Lloyd's members in 396m pounds action

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A pounds 396m legal action has been launched by 2,145 underwriting members of Lloyd's against 67 companies representing their interests.

In terms of the numbers of parties involved, the legal action is believed to be the largest mounted in the 305-year history of the insurance market.

Through the authorities of Lloyd's, the defendants named in the action said that they would be contesting the action. Lloyd's itself described the legal campaign as 'regrettable'.

The action has been triggered by the huge losses that have arisen on a range of insurance syndicates once managed by the Gooda Walker agency.

The claim of the underwriting members asserts that their losses of pounds 396m on four insurance syndicates - 164,290, 298 and 299 - under the management of Gooda Walker resulted from negligence in underwriting.

An action group raising funds from the underwriting members to mount the legal action has collected more than pounds 4m.

'To avoid any delay in the litigation, the main action is focused on the the issue of negligent underwriting, but litigation on other issues and against other parties is being considered and further proceedings may be issued shortly,' said Michael Deeny, an accountant and concert promoter who is chairman of the group.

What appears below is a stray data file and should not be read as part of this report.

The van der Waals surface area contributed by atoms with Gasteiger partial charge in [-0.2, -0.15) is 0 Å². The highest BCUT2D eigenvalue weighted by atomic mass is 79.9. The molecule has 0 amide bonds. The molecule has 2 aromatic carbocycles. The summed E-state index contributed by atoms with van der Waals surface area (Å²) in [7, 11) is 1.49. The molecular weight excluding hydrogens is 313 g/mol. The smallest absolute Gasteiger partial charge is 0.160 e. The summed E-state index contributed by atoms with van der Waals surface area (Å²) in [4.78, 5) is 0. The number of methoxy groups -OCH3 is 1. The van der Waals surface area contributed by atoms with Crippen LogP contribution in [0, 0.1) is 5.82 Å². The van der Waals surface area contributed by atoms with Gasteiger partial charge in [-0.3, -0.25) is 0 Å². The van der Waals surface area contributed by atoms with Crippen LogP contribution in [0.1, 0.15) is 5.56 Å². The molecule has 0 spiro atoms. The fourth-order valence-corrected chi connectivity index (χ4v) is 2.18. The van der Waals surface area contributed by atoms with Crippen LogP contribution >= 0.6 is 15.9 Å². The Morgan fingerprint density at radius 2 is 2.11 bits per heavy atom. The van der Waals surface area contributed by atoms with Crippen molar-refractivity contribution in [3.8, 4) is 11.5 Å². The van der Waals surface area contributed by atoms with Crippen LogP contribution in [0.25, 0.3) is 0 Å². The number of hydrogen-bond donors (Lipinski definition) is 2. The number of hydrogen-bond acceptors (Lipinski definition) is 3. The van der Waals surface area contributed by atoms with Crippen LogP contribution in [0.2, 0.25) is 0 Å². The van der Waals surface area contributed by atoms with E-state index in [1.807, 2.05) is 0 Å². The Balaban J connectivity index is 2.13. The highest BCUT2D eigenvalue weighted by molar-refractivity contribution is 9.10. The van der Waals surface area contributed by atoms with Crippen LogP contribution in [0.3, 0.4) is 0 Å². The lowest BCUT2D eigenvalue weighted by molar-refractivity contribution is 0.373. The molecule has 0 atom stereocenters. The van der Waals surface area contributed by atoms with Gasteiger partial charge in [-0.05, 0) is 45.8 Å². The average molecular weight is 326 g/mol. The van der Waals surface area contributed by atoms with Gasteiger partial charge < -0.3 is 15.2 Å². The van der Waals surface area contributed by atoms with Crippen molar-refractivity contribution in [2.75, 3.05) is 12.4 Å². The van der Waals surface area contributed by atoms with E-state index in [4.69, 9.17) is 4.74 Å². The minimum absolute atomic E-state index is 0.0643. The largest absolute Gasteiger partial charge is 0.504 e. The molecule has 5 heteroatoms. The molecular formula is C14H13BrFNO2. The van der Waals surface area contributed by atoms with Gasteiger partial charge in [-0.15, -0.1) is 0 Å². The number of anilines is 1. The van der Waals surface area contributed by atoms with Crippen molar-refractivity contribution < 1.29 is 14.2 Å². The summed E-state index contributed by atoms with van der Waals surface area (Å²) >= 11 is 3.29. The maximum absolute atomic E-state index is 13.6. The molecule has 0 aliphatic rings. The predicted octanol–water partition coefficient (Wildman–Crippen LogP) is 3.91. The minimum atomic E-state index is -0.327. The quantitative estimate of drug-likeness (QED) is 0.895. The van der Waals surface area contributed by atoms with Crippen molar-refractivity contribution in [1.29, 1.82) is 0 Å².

'The average loss to our members is pounds 184,877,' Mr Deeny said. 'But some individual members have lost up to pounds 1m.

'Some of these were underwriting at Lloyd's on the basis of a bank guarantee secured on their family home and had no other substantial assets.

'The most tragic cases are the many old age pensioners who thought that their membership of Lloyd's would bring in a little extra income in their retirement. All of these now face total ruin,' he added.

Mr Deeny stressed that in the absence of any concrete financial help from Lloyd's, the members' only hope lay in litigation.

'Fortunately, we have a strong case and the funds to fight it. We go forward confident of the justice of our cause, the merits of our case and the prospects of victory,' he said.

Lloyd's last year published its own findings on the circumstances that led to the losses on the Gooda Walker syndicates. Its report was critical of the agency's management.

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